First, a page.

The Nelson A. Rockefeller Center for Public Policy and the Social Sciences

Web Technology and City Apps

Feasibility of Strategies for IT Innovation in Local Government
PRS Briefs
PRS Policy Brief 1213-13
May 31, 2013
Don
Casler
'14
Sebastian
De Luca
'14
Leigh Ann
Humphries
'13
Katherine
Schade
'13

Executive Summary

In this paper, we analyze information technology (IT) innovation strategies across the United States and assess their applicability to the City of Lebanon, NH. Through collaboration with Lebanon’s City Manager, Greg Lewis, we identify three goals that align with both community needs and the local government’s capabilities. First, Lebanon seeks to enhance communication between citizens and government. Second, the City wants to optimize its web interface to increase accessibility and integrate mobile applications. Finally, Lebanon seeks to increase its website viewership and application use by residents.

To perform this study, we first analyze Lebanon’s current programs and their statuses. We compare these to programs of cities with similar demographic and/or governmental profiles in New Hampshire. Then we analyze examples of IT innovation in local governments across the United States. We note that a comprehensive strategy contains three factors — a clear, publicly available strategic plan that details strategies and goals; a highly structured IT department; and a web-based presence. Having identified these key features, we select four localities (Montgomery County, Maryland; the City of Rockville, Maryland; the Town of Gilbert, Arizona; and Chesterfield County, Virginia) with comprehensive, clearly defined IT optimization strategies.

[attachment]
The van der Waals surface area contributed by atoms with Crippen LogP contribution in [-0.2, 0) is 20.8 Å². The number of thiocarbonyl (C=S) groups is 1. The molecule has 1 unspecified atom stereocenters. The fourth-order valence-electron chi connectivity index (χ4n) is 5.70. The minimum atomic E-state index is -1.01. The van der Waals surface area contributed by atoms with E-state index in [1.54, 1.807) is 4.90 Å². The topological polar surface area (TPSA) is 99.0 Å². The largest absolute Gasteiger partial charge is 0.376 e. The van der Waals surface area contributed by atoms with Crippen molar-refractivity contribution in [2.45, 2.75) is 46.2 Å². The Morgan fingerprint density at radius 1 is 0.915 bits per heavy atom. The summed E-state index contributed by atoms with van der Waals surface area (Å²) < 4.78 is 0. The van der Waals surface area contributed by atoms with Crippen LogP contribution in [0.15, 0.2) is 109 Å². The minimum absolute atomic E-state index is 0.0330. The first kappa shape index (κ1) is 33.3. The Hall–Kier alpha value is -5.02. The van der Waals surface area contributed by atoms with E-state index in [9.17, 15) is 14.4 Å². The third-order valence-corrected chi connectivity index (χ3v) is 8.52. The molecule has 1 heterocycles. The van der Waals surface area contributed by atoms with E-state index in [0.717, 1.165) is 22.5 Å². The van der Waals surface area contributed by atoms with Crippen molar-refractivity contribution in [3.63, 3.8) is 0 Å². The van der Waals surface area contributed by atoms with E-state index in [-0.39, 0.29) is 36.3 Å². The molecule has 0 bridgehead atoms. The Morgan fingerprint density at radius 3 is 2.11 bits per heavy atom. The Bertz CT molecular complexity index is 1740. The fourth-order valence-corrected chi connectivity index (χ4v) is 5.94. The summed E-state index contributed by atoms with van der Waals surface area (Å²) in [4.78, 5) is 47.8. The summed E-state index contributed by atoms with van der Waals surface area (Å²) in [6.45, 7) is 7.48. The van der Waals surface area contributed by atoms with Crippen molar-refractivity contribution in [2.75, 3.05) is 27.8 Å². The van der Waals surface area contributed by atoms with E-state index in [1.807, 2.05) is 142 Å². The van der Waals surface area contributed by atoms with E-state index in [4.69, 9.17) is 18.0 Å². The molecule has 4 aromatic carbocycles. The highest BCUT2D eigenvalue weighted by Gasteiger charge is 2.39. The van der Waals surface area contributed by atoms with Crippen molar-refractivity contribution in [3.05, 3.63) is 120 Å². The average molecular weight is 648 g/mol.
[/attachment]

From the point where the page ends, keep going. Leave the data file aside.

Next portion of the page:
Altogether, these case studies offer useful and informative indicators of what the next steps may look like for tech advancement in Lebanon. Based on our targeted analysis of these cases, we construct a set of considerations pertinent for accomplishing the City’s technology goals. At the broadest level, Lebanon could create an official overarching strategy to establish an explicit direction for its e-government. More specifically, Lebanon has a range of potential options, from the creation of digital dashboards to a more aggressive maintenance of various social media channels, for the strategy’s implementation. Lebanon may wish to consider these options as it expands its use of digital technology.

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The Nelson A. Rockefeller Center for Public Policy and the Social Sciences